4 Top Robotics Solutions Impacting The Shipbuilding Industry

4 Top Robotics Startups Impacting The Shipbuilding Industry

We analyzed 110 Robotics Startups. Kranendonk, Geoje Shipyard, RB3D, and Ready Robotics develop 4 top solutions to watch out for. Learn more in our Global Startup Heat Map!

Our Innovation Analysts recently looked into emerging technologies and up-and-coming startups working on solutions for shipbuilding. As there is a large number of startups working on a wide variety of solutions, we decided to share our insights with you. This time, we are taking a look at 4 promising Robotics Startups.

Heat Map: 4 Top Robotics Startups

For our 4 top picks, we used a data-driven startup scouting approach to identify the most relevant solutions globally. The Global Startup Heat Map below highlights 4 interesting examples out of 110 relevant solutions. Depending on your specific needs, your top picks might look entirely different.

 

Robotics_in_Shipbuilding_Heatmap_StartUsInsights-noresize

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Which startups develop the other 106 solutions?

 

Kranendonk – Welding & Cutting Robotics

Building a ship encompasses a myriad of processes to be produced during the design and assembly stages of shipbuilding. Some of these tasks can be very demanding and sometimes, dangerous. Welding, cutting and other steel-related activities are being slowly but steadily delegated to smart robots to increase workplace safety and make the assembly stage more efficient and effective. Netherlands-based Kranendonk specializes in profile cutting and panel welding. Using an automated welding panel gantry, which is based on Computer-Aided Designs (CAD), eliminates the need for any sort of pre-programming, configuration or customization.

Geoje Shipyard – Painting Robotics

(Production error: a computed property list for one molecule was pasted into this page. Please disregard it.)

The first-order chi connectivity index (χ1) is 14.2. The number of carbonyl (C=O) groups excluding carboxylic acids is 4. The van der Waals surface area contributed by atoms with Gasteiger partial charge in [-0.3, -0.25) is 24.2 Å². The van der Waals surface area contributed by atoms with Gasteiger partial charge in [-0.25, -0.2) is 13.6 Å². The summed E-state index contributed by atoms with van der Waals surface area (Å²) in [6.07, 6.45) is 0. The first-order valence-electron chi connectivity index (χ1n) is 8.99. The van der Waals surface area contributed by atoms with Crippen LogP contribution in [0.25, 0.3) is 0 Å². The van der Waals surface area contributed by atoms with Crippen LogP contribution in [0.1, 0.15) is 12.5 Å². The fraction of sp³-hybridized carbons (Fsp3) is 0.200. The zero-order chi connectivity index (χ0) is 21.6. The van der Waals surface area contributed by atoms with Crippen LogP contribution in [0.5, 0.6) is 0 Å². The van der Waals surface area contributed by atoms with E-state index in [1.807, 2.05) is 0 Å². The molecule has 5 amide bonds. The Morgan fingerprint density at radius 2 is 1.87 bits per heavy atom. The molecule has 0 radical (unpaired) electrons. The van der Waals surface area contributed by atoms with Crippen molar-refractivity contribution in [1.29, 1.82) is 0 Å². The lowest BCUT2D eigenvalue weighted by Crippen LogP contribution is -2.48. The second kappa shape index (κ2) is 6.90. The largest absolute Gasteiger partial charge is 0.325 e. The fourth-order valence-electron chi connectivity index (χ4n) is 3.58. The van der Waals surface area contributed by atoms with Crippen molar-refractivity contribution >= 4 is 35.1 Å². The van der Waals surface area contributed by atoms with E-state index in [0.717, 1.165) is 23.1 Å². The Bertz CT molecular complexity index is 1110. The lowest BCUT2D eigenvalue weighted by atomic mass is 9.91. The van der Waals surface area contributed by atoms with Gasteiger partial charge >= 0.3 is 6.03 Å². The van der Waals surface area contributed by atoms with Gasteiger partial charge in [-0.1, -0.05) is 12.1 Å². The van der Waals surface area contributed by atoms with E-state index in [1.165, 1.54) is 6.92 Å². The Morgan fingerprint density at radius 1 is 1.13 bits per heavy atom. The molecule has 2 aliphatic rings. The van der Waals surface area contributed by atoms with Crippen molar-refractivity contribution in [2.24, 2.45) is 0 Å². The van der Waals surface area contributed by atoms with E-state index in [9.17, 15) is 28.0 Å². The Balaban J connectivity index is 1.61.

Considering the size and complexity of painting large sea vessels during the shipbuilding process, it is vital to ensure that preparation for, and the painting process itself, is completed as efficiently as possible in order to avoid premature corrosion or other abrasive conditions. Using robots for this process reduces the likelihood of errors and significantly cuts down the assembly or maintenance time. South Korean startup Geoje Shipyard, owned by Samsung Heavy Industries, enables building ships with significantly higher dock turnover per year – about 10 ships. Their “spider robots”, used for blasting off the rust and other contaminants from the interior and exterior metal panels, automates the process of preparing a ship for painting. The robot uses a 3D camera sensor and a System-on-Chip (SoC) to navigate around the vessel and was originally used by the firm for automated welding purposes.

RB3D – Wearable Robotics & Exoskeletons

Shipbuilding always requires services for heavy lifting and assembly of large parts. While most powerlifting is done by heavy-duty machinery and transport, some still have to be performed manually by workers potentially putting them at risk of injury. Wearable robots, also known as exoskeletons, are capable of increased lifting capabilities and support the human body with external structures and mechanisms. French startup RB3D designs and develops ‘powered’ exoskeletons which provide workers with structural support using electrical motors to make objects feel much lighter than their actual weights, enabling easy lifting of large parts. Their Hercule exoskeleton allows human workers to carry up to 100 kilograms with minimal strain and effort.

Ready Robotics – Collaborative Robotics

The entire manufacturing industry is rapidly shifting towards collaborative robots, or cobots, for day-to-day operations. Their main goal is to collaborate with humans to make the production and assembly processes highly efficient. Lightweight and mobile cobots can move across factories and even between manufacturing plants by following and assisting employees. Hundreds of thousands of components – small and large, can be transported to the assembly points efficiently with the help of collaborative robots. The USA-based startup Ready Robotics produces various cobots that facilitate industrial and manufacturing automation services. The company offers Robotics-as-a-Service (RaaS) for manufacturers to pay a monthly ‘wage’ to such robots and cobots. Their Forge Station cobot is being used in Computer Numerical Control (CNC) and welding operations for picking up, transporting, attaching various elements, and to do the heavy lifting.

What About The Other 106 Solutions?

While we believe data is key to creating insights it can be easy to be overwhelmed by it. Our ambition is to create a comprehensive overview and provide actionable innovation intelligence for your Proof of Concept (PoC), partnership, or investment targets. The 4 startups showcased above are promising examples out of 110 we analyzed for this article. To identify the most relevant solutions based on your specific criteria and collaboration strategy, get in touch.

 

Ready to discover your top Robotics Startups?
Ready to discover your top Robotics Startups?




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